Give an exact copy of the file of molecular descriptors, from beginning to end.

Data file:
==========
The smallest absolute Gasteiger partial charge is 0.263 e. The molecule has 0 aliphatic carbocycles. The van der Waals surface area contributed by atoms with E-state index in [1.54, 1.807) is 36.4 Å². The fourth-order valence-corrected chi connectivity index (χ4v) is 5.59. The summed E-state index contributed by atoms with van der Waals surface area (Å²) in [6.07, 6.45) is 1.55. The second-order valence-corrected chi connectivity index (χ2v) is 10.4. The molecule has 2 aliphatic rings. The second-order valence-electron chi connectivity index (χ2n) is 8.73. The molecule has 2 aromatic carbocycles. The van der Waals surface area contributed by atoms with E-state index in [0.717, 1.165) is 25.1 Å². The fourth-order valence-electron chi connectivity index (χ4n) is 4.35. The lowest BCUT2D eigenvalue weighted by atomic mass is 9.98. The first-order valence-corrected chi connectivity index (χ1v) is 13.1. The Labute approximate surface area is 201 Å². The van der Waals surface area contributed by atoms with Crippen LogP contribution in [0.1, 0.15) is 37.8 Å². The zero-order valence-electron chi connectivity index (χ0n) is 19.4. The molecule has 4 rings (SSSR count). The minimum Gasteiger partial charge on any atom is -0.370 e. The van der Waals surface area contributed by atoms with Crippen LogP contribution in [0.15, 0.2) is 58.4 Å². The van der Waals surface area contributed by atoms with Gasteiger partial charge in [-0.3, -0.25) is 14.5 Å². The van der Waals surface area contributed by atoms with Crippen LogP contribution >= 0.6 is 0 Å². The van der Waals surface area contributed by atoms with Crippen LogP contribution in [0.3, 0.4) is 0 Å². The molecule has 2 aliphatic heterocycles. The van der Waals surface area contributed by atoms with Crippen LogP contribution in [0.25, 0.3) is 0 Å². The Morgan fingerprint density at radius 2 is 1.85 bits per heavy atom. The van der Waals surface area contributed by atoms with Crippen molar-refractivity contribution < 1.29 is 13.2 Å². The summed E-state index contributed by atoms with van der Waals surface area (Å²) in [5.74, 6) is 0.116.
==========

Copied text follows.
The smallest absolute Gasteiger partial charge is 0.263 e. The molecule has 0 aliphatic carbocycles. The van der Waals surface area contributed by atoms with E-state index in [1.54, 1.807) is 36.4 Å². The fourth-order valence-corrected chi connectivity index (χ4v) is 5.59. The summed E-state index contributed by atoms with van der Waals surface area (Å²) in [6.07, 6.45) is 1.55. The second-order valence-corrected chi connectivity index (χ2v) is 10.4. The molecule has 2 aliphatic rings. The second-order valence-electron chi connectivity index (χ2n) is 8.73. The molecule has 2 aromatic carbocycles. The van der Waals surface area contributed by atoms with E-state index in [0.717, 1.165) is 25.1 Å². The fourth-order valence-electron chi connectivity index (χ4n) is 4.35. The lowest BCUT2D eigenvalue weighted by atomic mass is 9.98. The first-order valence-corrected chi connectivity index (χ1v) is 13.1. The Labute approximate surface area is 201 Å². The van der Waals surface area contributed by atoms with Crippen LogP contribution in [0.1, 0.15) is 37.8 Å². The zero-order valence-electron chi connectivity index (χ0n) is 19.4. The molecule has 4 rings (SSSR count). The minimum Gasteiger partial charge on any atom is -0.370 e. The van der Waals surface area contributed by atoms with Crippen LogP contribution in [0.15, 0.2) is 58.4 Å². The van der Waals surface area contributed by atoms with Gasteiger partial charge in [-0.3, -0.25) is 14.5 Å². The van der Waals surface area contributed by atoms with Crippen LogP contribution >= 0.6 is 0 Å². The van der Waals surface area contributed by atoms with Crippen LogP contribution in [0.3, 0.4) is 0 Å². The molecule has 2 aliphatic heterocycles. The van der Waals surface area contributed by atoms with Crippen LogP contribution in [0.25, 0.3) is 0 Å². The Morgan fingerprint density at radius 2 is 1.85 bits per heavy atom. The van der Waals surface area contributed by atoms with Crippen molar-refractivity contribution < 1.29 is 13.2 Å². The summed E-state index contributed by atoms with van der Waals surface area (Å²) in [5.74, 6) is 0.116.